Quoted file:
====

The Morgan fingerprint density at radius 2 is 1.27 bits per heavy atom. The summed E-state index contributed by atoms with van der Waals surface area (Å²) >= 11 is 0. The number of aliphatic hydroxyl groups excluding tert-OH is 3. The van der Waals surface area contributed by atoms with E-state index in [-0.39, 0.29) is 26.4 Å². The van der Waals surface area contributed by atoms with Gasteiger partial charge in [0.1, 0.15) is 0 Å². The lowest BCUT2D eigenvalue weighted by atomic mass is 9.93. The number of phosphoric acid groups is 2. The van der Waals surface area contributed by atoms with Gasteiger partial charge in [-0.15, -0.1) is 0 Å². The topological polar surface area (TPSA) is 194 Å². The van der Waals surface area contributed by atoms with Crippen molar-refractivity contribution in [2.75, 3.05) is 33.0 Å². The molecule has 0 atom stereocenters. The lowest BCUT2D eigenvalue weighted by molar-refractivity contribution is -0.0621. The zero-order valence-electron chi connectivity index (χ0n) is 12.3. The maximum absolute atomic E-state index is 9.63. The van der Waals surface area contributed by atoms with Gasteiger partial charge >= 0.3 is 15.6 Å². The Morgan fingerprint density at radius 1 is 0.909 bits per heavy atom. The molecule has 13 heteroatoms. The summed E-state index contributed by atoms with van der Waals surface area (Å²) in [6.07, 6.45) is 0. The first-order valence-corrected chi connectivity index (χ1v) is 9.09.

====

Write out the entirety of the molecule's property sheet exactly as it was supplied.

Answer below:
The Morgan fingerprint density at radius 2 is 1.27 bits per heavy atom. The summed E-state index contributed by atoms with van der Waals surface area (Å²) >= 11 is 0. The number of aliphatic hydroxyl groups excluding tert-OH is 3. The van der Waals surface area contributed by atoms with E-state index in [-0.39, 0.29) is 26.4 Å². The van der Waals surface area contributed by atoms with Gasteiger partial charge in [0.1, 0.15) is 0 Å². The lowest BCUT2D eigenvalue weighted by atomic mass is 9.93. The number of phosphoric acid groups is 2. The van der Waals surface area contributed by atoms with Gasteiger partial charge in [-0.15, -0.1) is 0 Å². The topological polar surface area (TPSA) is 194 Å². The van der Waals surface area contributed by atoms with Crippen molar-refractivity contribution in [2.75, 3.05) is 33.0 Å². The molecule has 0 atom stereocenters. The lowest BCUT2D eigenvalue weighted by molar-refractivity contribution is -0.0621. The zero-order valence-electron chi connectivity index (χ0n) is 12.3. The maximum absolute atomic E-state index is 9.63. The van der Waals surface area contributed by atoms with Gasteiger partial charge >= 0.3 is 15.6 Å². The Morgan fingerprint density at radius 1 is 0.909 bits per heavy atom. The molecule has 13 heteroatoms. The summed E-state index contributed by atoms with van der Waals surface area (Å²) in [6.07, 6.45) is 0. The first-order valence-corrected chi connectivity index (χ1v) is 9.09.